News - May 2012
Open Door - May 2012 page 3
- Fingolimod - yes in England and Wales, no in Scotland
- Fingolimod safety review
- NICE review MS guideline
- Information needs research
Fingolimod - yes in England and Wales, no in Scotland
NICE (National Institute of Health and Clinical Excellence) has approved the prescribing of fingolimod (Gilenya) on the NHS in England and Wales.
Fingolimod is a disease modifying drug that is taken by mouth as a capsule and is approved for people with highly active relapsing remitting MS who continue to have relapses despite treatment with one of the beta interferon drugs (Avonex, Betaferon, Extavia or Rebif).
The MS Trust has been an active contributor to the review process and welcomes this decision by NICE. Fingolimod is an important addition to the range of disease modifying therapies for relapsing remitting MS. It is crucial now that neurologists are able to prescribe fingolimod without local restriction or rationing.
The approval by NICE in March came days after the SMC (Scottish Medicines Consortium), which serves a similar function to NICE, announced that they do not recommend the drug for use within Scotland, stating that there was insufficient evidence of cost effectiveness. The manufacturer (Novartis) plans to submit further evidence.
Fingolimod safety review
In January, the EMA (European Medicines Agency) began a review of fingolimod following the death of someone within 24 hours of receiving their first dose of the drug. The review is also considering ten other cases of people who have died whilst taking fingolimod. Although fingolimod is known to cause temporary changes in heart rate and blood pressure in some people, it is not yet clear if any of these deaths are associated with the drug. In the interim, new guidance has been issued on monitoring people during the first dose of fingolimod. The EMA review was expected to be finalised by April 2012.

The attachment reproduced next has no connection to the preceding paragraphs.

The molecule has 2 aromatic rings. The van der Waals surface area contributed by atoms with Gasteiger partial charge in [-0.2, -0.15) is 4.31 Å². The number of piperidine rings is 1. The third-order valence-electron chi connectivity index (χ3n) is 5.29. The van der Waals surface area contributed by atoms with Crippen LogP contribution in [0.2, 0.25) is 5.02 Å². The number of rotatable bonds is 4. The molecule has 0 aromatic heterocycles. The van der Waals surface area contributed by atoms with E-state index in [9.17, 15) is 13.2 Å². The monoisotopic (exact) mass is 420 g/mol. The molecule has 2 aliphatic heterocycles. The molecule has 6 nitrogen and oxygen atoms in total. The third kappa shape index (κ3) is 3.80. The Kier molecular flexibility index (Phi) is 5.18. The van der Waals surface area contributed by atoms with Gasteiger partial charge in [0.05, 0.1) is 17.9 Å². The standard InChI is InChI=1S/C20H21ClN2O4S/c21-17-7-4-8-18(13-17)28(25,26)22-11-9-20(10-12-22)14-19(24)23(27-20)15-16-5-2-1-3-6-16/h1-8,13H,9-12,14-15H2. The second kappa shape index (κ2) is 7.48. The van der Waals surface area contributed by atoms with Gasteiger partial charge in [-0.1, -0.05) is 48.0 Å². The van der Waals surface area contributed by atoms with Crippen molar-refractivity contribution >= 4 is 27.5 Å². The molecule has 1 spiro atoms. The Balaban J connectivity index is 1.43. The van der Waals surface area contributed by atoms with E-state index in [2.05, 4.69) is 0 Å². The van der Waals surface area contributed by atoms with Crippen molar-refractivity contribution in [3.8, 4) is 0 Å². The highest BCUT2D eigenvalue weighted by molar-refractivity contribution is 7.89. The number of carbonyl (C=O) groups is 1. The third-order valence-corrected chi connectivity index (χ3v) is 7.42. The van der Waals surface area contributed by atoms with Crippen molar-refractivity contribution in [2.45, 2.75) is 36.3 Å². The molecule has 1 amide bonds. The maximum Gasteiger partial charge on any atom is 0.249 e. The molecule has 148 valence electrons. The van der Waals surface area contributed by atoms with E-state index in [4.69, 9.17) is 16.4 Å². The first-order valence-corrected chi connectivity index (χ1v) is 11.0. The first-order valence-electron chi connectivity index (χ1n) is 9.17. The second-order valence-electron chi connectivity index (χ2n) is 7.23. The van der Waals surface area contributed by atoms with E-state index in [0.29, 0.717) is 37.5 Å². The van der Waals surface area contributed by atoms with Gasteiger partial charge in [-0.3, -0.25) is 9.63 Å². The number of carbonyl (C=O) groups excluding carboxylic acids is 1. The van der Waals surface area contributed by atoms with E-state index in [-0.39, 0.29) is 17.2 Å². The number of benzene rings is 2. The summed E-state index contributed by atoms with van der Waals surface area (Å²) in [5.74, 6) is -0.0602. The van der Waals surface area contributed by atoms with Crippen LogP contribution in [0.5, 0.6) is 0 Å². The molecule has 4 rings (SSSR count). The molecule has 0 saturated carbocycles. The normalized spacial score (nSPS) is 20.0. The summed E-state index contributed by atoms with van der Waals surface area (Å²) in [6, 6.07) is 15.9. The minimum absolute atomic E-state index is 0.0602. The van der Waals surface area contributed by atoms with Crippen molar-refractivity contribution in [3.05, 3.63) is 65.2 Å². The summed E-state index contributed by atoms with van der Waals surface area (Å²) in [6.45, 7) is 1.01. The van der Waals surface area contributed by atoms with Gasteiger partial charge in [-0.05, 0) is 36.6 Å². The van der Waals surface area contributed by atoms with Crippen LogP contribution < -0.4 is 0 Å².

NICE review MS guideline
In April, the MS Trust was present at a meeting to decide on the scope of the revised NICE clinical guideline Management of multiple sclerosis in primary and secondary care. The guideline reviews published evidence to describe a reasonable level of care that people with MS across England should expect. Since the guideline was originally issued in 2003, there have been a number of developments, including revised criteria for diagnosing MS, fatigue management and cognitive training programmes and functional electrical stimulation. The guideline does not cover disease modifying drugs but new treatments for symptoms, such as spasticity, memory and walking, may be considered. The revised guideline is expected to be published in 2014.
Information needs research
The research project on the information needs and preferences of people newly diagnosed with MS, mentioned in the previous issue of Open Door, has got off to a great start. 190 people volunteered to give their views and the researchers are talking to people with all types of MS as well as some family members.
It is clear that people who are newly diagnosed have very diverse information needs. Some want to know as much as possible, while others are more cautious about what they might learn while they are still coming to terms with their diagnosis. Most people want both medical information and information to help them live their lives as fully as possible. The tone is important too, and several people have told us they don't only want to hear doom and gloom and they really value information on what they can do to help themselves.
When the research is complete, there will be more news in Open Door and the report will be widely available.
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